Although 2014 began with a surge of activity, buyers and sellers gradually became reluctant to commit. But what were the successes of the past 12 months?
When in the latter half of 2013, the country-house market appeared to slip into gear after five years in the doldrums, vendors and agents alike were hopeful that the pre-Christmas surge would carry through into the new Year and beyond. Sadly, the expected ‘ripple effect’ of a decrease in the rate of London house-price inflation sending a wave of cash-rich Londoners out into the shires in search of country bargains again failed to materialise.
Recent research from Knight Frank suggests that the surge of activity seen in the country market in the first half of 2014 ran out of steam in the latter part of the year. The slowdown was attributed to a combination of factors: uncertainty over the outcome of the General election, the threat of an impending interest rate rise, tighter controls on mortgage lending and the unnerving ongoing debate about ‘mansion tax’.
Affluent London homeowners continued to sit tight and even those families who finally decided to ‘go for it’ and move out of the centre tended to cling to the skirts of the capital. Established commuter towns in the inner home Counties were the main beneficiaries, say Knight Frank, with towns such as Elmbridge and Guildford in Surrey and Maidenhead and Windsor in Berkshire seeing the biggest influx of property millionaires.
That’s not to say that nothing was happening out in the country. On the contrary, the market for houses priced at less than £2 million was generally buoyant in 2014, with a handful of hotspots, notably Oxford and Cambridge, seemingly unaffected by the general mood of uncertainty. Many, although by no means all, of the special houses launched on the market in 2014 at more than £2m sold well and quickly. At the lower end of the price spectrum, Worcestershire agent Andrew Grant reported the sale of 146 houses, at prices ranging from £350,000 to £2m, in the month of September alone.
On the other hand, you could count the number of country houses and estates sold for more than £20m on the fingers of one hand and those sold for £15m to £20m on the fingers of two, reports Crispin Holborow of Savills. There was many a slip between Champagne glass and lip as prospective purchasers failed to complete on agreed sales. On a more positive note, this resulted in several lucky vendors pocketing buyers’ often substantial deposits when jittery lenders chose the 11th hour to change their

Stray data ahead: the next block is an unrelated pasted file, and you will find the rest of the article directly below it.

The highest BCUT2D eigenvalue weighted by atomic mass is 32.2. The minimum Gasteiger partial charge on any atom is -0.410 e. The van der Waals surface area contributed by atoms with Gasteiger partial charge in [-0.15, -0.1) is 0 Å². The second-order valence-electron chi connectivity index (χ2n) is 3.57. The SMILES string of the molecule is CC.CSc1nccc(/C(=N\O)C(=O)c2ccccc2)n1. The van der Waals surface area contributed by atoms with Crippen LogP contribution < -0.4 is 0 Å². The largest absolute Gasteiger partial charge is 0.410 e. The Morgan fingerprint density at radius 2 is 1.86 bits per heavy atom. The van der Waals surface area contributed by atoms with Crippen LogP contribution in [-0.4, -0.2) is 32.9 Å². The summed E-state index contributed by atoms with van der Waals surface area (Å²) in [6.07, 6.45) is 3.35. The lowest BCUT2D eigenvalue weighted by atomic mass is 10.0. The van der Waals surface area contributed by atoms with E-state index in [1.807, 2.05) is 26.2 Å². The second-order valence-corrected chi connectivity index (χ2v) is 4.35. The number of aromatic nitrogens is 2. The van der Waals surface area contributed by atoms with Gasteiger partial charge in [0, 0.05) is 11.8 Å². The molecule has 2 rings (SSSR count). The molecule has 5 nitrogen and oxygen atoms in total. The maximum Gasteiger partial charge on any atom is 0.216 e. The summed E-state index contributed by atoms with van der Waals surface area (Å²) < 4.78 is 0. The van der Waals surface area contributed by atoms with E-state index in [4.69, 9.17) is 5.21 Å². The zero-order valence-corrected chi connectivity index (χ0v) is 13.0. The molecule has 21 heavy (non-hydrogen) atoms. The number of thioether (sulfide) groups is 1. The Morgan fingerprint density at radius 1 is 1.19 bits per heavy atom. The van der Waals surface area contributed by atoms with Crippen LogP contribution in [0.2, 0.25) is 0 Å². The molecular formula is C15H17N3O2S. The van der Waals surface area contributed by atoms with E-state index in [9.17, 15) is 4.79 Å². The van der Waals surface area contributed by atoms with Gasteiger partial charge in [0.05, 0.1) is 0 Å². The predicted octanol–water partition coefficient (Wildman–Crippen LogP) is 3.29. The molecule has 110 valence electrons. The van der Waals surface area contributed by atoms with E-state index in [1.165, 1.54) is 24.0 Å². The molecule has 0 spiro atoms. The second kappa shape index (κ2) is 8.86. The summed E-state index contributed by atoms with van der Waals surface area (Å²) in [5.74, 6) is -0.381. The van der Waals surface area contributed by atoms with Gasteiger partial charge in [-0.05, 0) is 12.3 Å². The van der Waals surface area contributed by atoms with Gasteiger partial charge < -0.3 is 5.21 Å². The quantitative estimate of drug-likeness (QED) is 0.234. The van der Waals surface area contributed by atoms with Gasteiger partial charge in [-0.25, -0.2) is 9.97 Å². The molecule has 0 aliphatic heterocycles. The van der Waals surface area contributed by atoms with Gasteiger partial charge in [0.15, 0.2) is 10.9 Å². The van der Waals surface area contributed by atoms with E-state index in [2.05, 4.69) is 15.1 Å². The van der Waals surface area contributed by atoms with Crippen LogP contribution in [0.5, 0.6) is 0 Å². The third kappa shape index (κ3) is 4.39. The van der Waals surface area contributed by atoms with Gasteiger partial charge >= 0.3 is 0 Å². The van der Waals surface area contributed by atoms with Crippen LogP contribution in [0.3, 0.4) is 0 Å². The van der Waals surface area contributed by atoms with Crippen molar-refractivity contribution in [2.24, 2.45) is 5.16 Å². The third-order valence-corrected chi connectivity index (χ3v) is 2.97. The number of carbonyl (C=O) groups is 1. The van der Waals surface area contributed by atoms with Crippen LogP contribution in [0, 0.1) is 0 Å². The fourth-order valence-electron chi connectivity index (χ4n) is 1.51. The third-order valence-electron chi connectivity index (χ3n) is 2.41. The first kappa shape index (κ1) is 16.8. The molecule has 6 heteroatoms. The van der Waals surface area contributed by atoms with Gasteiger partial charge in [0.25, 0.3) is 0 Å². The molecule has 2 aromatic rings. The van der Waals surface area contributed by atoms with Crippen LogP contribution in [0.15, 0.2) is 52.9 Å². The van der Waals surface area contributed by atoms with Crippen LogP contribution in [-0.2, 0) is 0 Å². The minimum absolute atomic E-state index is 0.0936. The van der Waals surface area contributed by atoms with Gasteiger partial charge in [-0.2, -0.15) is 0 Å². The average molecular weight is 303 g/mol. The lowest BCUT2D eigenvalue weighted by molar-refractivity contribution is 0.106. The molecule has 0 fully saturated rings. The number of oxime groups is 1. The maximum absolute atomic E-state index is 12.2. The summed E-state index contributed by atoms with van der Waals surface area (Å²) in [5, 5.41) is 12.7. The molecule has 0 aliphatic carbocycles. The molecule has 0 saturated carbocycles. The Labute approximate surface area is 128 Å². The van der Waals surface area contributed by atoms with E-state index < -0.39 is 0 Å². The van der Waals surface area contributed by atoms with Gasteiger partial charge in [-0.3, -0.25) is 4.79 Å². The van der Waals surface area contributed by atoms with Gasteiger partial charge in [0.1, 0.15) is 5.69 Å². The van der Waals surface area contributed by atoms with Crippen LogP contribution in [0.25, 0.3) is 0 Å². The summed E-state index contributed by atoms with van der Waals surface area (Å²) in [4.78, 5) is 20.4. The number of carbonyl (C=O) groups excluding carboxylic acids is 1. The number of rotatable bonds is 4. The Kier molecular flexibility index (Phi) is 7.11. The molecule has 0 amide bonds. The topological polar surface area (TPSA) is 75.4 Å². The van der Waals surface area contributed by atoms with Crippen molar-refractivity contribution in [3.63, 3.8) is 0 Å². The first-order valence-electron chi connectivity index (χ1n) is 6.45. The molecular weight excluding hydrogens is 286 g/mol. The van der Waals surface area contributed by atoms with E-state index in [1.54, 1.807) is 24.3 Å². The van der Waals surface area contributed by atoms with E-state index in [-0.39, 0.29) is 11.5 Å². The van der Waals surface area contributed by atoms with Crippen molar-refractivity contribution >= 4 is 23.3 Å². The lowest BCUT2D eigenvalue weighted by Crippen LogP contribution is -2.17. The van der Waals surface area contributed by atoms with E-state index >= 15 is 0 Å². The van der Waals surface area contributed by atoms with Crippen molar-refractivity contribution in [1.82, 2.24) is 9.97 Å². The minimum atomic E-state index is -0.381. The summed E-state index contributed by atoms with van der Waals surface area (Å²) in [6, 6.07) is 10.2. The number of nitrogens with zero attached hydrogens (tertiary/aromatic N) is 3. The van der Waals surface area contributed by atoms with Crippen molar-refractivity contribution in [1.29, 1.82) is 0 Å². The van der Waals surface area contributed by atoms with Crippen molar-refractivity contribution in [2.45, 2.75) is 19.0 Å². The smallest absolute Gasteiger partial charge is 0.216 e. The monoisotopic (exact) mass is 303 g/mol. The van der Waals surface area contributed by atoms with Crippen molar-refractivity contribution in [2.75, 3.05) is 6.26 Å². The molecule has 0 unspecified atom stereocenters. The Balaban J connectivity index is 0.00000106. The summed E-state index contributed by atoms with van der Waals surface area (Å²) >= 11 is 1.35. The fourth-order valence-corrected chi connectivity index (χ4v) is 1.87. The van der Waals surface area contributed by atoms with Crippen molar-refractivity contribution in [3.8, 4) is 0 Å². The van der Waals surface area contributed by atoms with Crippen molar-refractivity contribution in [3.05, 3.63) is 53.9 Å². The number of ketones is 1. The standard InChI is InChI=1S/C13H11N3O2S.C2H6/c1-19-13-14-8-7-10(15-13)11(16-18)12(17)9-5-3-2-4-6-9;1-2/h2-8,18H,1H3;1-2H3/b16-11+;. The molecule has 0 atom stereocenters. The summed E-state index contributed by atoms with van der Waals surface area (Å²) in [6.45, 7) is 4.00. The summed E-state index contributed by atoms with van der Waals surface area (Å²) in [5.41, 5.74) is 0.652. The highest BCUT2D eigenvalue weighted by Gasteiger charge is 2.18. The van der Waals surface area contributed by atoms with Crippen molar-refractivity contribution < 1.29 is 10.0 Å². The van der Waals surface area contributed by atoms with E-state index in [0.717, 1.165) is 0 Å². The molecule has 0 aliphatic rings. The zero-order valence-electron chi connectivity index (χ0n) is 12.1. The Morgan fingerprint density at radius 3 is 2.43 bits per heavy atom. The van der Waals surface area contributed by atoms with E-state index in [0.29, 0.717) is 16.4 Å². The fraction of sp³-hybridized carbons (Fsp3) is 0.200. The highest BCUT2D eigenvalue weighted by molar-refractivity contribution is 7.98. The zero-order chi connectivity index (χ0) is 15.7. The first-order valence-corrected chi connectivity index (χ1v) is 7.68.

minds about their side of the deal. Once again, this year, the gold standard was set by farmland, despite some 20% less land being sold on the open market than in 2013, according to the latest land-market intelligence from Bidwells. May saw probably ‘the most significant UK land transaction in living memory’, with the sale of the Co-operative Group’s farming portfolio of some 17,800 freehold acres across seven principal estates (plus a farming business operating over a further 20,000 acres) to UK-based The Wellcome Trust for £249m.
For farmland investors, biggest is definitely best, say Bidwells, citing the example of the prime, 1,618-acre Nordelph Farm on the Norfolk/Cambridgeshire border, which sold in February for more than £20m, against a guide price of £15.75m. Interestingly, the activity in the farmland market is largely being driven by investors using cash, rather than bank borrowings, to fund their purchases. But buyers prepared to pay top dollar will continue to target only the best farms, potentially increasing the difference in prices paid between the good and the not-so-good farms, Bidwells predict.
That principle applied to a number of important country-house sales, in which sometimes the only way to achieve a successful outcome was to include some additional land and a cottage or two. This was the background to the sale this year of dreamy Nether Worton House (Fig 1) in the Oxfordshire Cotswolds, which came to the market in June 2013, for the first time in 87 years, at a guide price of £8m for the Grade I*-listed, castellated manor house, with 11 acres of gardens and grounds. It was smiles all round when the vendors, who owned the surrounding estate, agreed to negotiate on some further amenity land and estate cottages, reveals Mr Holborow.